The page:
While at PwC, I witnessed an example of the fourth level of accountability. A group of three 25-year old “intrapreneurs” (James Shaw, Amy Middleburg, and Fabio Sgaragli) had gained the ear of the global chairman and through taking on this level of accountability started PwC on a journey toward greater Corporate Social Responsibility. These young graduates had no political clout, organisational influence, or job experience. Through their leadership they were able gain the support of the Chairman of the largest professional services firm in the world, who birthed many firm-wide initiatives to examine the problem critically and develop both internal solutions, and client offerings. Few industries in the world are as innately conservative as the accountancy profession, yet the multi-million dollar initiatives spawned by this group were part of a major industry rethink about how to measure value.
The final level of accountability to a supra-organisational ideal, standard, or purpose – is rarer still. When Ghandi began to stand for the independence of India, he had none of traditional sources of power such as wealth or political influence. King was a black man in a part of the United States where blacks were legally and culturally treated as second class citizens. Both men stood for something far beyond their reach, and far beyond their political power. Yet their taking a stand actually became a source of their power.
At a more modest level, I had the privilege of coaching Graham, a 23 year old, 5’ 5”, extremely shy, Irish computer programmer several years ago. He was on a leadership development programme where leadership is taught through leading projects, not at fancy conference sites. Graham saw and was saddened by the plight of London’s homeless and took on raising £20,000 for CRISIS and building a statue of the number 2000 out of used clothing in London’s Battersea Park. The event drew huge crowds, reached its financial goals and was attended by major TV stations and newspapers. Throughout the entire project Graham had to confront his shyness, his age, the politics of homelessness and other barriers and was propelled only by his passion to make a difference and his vision. Now imagine what it would be like in your company if 23-year-olds were the kind of leader that Graham became – inspired, inspirational and able to surpass daunting obstacles.
Clearly we are talking about a different phenomenon from management. It has been accurately said that management is about efficient working within constraints; but leadership demands working beyond constraints. Management is about stability; leadership is about change. Management is about structure and systems; leadership is about people and direction.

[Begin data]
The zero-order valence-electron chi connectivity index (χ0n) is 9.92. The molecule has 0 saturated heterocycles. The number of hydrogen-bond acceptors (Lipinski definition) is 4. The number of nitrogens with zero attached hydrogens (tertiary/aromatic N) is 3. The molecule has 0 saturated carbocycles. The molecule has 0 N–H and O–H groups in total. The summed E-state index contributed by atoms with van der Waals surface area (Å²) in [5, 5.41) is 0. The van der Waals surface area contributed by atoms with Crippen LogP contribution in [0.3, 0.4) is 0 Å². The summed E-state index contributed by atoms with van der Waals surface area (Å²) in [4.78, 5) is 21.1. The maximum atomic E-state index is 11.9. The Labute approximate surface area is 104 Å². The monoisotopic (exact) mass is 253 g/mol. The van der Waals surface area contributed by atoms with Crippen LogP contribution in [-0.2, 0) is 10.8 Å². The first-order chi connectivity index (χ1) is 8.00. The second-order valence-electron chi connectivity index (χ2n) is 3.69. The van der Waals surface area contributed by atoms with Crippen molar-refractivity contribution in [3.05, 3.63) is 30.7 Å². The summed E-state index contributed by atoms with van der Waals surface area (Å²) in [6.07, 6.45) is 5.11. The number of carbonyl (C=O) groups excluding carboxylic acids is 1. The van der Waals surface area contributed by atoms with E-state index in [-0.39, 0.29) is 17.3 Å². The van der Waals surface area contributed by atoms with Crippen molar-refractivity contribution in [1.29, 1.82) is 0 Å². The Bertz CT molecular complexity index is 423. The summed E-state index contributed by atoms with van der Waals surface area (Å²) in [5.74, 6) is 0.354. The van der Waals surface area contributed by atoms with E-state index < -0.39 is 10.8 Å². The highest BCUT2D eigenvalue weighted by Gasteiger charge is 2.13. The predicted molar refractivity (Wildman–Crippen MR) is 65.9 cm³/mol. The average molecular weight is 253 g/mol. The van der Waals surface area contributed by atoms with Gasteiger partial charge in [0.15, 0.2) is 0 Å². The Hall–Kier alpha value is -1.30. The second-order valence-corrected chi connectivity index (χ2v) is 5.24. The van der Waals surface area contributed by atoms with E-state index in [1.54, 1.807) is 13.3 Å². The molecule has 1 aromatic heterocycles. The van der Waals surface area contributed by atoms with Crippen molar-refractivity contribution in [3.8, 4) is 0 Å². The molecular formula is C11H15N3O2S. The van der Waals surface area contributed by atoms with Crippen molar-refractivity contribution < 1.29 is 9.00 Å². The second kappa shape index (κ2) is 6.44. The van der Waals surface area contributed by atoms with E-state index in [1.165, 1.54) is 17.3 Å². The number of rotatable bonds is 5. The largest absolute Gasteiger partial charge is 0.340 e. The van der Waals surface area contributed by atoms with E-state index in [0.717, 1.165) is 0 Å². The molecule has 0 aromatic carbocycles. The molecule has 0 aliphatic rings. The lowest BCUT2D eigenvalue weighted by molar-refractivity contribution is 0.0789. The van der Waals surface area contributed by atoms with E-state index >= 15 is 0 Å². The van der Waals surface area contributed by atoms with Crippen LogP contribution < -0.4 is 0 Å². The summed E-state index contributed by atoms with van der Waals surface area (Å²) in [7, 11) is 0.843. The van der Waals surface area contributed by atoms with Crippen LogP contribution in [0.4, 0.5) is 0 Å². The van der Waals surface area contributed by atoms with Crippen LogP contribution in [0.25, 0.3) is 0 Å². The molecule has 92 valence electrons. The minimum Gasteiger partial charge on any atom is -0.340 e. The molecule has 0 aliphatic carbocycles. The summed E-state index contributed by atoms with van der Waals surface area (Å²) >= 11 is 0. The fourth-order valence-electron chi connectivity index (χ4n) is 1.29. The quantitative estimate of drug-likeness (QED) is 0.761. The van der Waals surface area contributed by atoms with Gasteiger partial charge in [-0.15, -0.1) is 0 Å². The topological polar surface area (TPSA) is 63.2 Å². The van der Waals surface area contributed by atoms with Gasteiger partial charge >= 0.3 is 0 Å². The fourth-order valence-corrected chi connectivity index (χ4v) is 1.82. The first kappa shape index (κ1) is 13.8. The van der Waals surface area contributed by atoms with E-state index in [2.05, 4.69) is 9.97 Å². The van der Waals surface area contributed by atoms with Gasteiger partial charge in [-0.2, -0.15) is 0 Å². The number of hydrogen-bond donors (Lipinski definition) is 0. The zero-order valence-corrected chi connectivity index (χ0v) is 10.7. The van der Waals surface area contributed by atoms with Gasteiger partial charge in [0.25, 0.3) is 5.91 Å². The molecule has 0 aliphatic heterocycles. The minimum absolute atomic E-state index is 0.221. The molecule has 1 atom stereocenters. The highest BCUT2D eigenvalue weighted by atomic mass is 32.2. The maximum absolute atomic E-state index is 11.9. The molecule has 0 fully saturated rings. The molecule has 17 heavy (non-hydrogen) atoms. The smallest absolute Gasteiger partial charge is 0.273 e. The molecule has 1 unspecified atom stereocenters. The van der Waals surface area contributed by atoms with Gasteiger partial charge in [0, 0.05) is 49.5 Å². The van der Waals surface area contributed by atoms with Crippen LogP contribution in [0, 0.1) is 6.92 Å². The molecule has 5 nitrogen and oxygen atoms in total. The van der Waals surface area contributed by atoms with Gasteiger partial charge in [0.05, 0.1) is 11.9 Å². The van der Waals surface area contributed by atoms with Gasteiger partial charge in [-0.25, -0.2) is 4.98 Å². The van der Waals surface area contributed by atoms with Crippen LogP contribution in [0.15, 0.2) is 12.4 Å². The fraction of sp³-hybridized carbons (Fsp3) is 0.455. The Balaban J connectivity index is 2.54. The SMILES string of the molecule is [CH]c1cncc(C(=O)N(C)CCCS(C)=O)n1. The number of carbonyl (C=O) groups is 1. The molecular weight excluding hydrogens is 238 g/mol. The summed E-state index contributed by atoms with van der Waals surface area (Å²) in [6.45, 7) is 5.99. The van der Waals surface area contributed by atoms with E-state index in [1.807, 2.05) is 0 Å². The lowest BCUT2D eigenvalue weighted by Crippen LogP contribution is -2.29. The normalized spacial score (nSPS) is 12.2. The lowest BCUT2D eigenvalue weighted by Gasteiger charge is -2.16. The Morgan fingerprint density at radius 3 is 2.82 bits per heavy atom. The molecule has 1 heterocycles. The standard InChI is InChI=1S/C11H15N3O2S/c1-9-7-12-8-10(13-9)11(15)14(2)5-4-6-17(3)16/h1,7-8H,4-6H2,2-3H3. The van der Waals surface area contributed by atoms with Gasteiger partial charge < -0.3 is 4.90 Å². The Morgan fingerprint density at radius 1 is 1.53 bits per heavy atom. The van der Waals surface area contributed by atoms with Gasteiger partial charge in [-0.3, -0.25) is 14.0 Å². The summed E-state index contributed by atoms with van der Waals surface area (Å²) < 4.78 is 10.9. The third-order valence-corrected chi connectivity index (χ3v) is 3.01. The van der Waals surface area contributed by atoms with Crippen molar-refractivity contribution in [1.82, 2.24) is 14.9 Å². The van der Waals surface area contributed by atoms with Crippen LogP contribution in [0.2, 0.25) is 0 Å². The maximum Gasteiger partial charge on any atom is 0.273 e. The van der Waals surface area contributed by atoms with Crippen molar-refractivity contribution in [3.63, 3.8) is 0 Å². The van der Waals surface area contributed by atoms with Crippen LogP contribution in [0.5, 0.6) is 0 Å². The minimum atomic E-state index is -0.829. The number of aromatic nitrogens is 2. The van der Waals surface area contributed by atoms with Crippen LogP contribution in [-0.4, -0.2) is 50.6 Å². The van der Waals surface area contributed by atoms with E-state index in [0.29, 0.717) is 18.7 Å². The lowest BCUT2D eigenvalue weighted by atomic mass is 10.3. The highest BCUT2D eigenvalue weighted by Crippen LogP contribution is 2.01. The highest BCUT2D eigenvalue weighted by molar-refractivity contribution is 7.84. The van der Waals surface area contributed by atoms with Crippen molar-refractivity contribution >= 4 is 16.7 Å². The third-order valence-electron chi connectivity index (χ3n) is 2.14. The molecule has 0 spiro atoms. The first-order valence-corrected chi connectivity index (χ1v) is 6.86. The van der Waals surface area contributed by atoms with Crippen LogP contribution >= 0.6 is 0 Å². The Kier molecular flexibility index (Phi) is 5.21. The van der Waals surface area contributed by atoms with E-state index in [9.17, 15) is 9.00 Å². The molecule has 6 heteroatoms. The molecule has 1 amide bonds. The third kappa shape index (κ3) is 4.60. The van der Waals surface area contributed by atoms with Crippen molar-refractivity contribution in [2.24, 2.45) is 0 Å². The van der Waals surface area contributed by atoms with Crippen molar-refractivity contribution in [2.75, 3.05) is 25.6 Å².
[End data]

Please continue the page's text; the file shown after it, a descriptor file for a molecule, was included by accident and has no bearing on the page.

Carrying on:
Beyond accountability to whole-person leadership
So how do leaders produce the results for which they make themselves accountable? As can be seen, taking on the accountability is a source of power in itself. Just the act of standing for something great is inspirational, but there is more. Leaders operate in the dimensions of emotion and spirituality.
It is said that “great leaders inspire ordinary people to do great things in the face of adversity”. This makes leadership more than just a rational phenomenon – because inspiration and motivation are partly emotional. To be precise, inspiration could be called a mood. Inspiration and similar moods like vitality and excitement cause the world to be viewed in a certain way. These moods favour certain types of cognition, allow situations to be “framed” as opportunities; they open up new possibilities and pathways for action.
By contrast, moods like resignation, scepticism and anxiety focus thinking in other directions. Situations can appear as threats or problems. Pathways and possibilities are closed down. It is not that these moods are “bad”; they can be quite useful for avoiding risks or danger. But they do close-off situations, rather than open them up.
Accessing the moods and emotions of followers takes more than thinking, reasoning, and cognition. However well-argued a “business case” might be, just the numbers won’t inspire followers into action! To work within and influence in the domain of mood and emotion, leaders require what is popularly called emotional intelligence. That is the ability to observe, communicate and manage mood and emotion (especially their own). Sadly, this is something that our business environment and our culture have been hostile toward. This isn’t something soft like getting “in-touch with one’s feelings”, but it is having one’s own mood and emotion congruent and aligned with one’s speaking, and it is being able to produce a shift in the mood of a team, organisation, or even a country.
So accessing mood and emotion are essential, but spirituality!? By this, I don’t mean traditional, or New Age crystals. Spirituality doesn’t exclude those, but it can also be a 100% secular phenomenon. Spirituality is a search for meaning, purpose, and connectedness in life. It is the WHY of life? Why am I here? Is this what I am meant to do? What am I a part of? And everybody has it – it is part of being human.